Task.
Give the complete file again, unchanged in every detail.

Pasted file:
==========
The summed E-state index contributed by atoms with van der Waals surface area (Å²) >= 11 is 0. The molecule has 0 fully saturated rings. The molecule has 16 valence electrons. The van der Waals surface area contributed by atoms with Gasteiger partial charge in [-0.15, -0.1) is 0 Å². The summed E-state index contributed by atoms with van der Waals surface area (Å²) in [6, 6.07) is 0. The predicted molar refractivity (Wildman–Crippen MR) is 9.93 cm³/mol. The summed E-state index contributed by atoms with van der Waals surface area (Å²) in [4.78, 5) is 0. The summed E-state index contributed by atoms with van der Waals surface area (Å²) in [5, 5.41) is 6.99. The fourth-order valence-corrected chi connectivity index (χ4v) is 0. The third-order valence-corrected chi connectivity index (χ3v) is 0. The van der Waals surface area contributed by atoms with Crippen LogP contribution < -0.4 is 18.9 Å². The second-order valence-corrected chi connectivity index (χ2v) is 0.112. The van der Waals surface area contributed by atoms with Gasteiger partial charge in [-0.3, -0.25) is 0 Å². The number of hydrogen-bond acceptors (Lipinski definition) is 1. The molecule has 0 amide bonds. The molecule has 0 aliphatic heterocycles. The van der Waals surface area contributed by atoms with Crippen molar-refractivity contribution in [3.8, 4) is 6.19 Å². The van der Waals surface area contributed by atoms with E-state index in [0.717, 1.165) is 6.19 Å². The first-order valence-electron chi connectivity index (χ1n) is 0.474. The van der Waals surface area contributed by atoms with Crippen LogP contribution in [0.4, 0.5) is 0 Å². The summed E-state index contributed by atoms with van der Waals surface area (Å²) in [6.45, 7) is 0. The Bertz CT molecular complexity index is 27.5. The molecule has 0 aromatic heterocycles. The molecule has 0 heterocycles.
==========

The summed E-state index contributed by atoms with van der Waals surface area (Å²) >= 11 is 0. The molecule has 0 fully saturated rings. The molecule has 16 valence electrons. The van der Waals surface area contributed by atoms with Gasteiger partial charge in [-0.15, -0.1) is 0 Å². The summed E-state index contributed by atoms with van der Waals surface area (Å²) in [6, 6.07) is 0. The predicted molar refractivity (Wildman–Crippen MR) is 9.93 cm³/mol. The summed E-state index contributed by atoms with van der Waals surface area (Å²) in [4.78, 5) is 0. The summed E-state index contributed by atoms with van der Waals surface area (Å²) in [5, 5.41) is 6.99. The fourth-order valence-corrected chi connectivity index (χ4v) is 0. The third-order valence-corrected chi connectivity index (χ3v) is 0. The van der Waals surface area contributed by atoms with Crippen LogP contribution < -0.4 is 18.9 Å². The second-order valence-corrected chi connectivity index (χ2v) is 0.112. The van der Waals surface area contributed by atoms with Gasteiger partial charge in [-0.3, -0.25) is 0 Å². The number of hydrogen-bond acceptors (Lipinski definition) is 1. The molecule has 0 amide bonds. The molecule has 0 aliphatic heterocycles. The van der Waals surface area contributed by atoms with Crippen molar-refractivity contribution in [3.8, 4) is 6.19 Å². The van der Waals surface area contributed by atoms with E-state index in [0.717, 1.165) is 6.19 Å². The first-order valence-electron chi connectivity index (χ1n) is 0.474. The van der Waals surface area contributed by atoms with Crippen LogP contribution in [0.4, 0.5) is 0 Å². The summed E-state index contributed by atoms with van der Waals surface area (Å²) in [6.45, 7) is 0. The Bertz CT molecular complexity index is 27.5. The molecule has 0 aromatic heterocycles. The molecule has 0 heterocycles.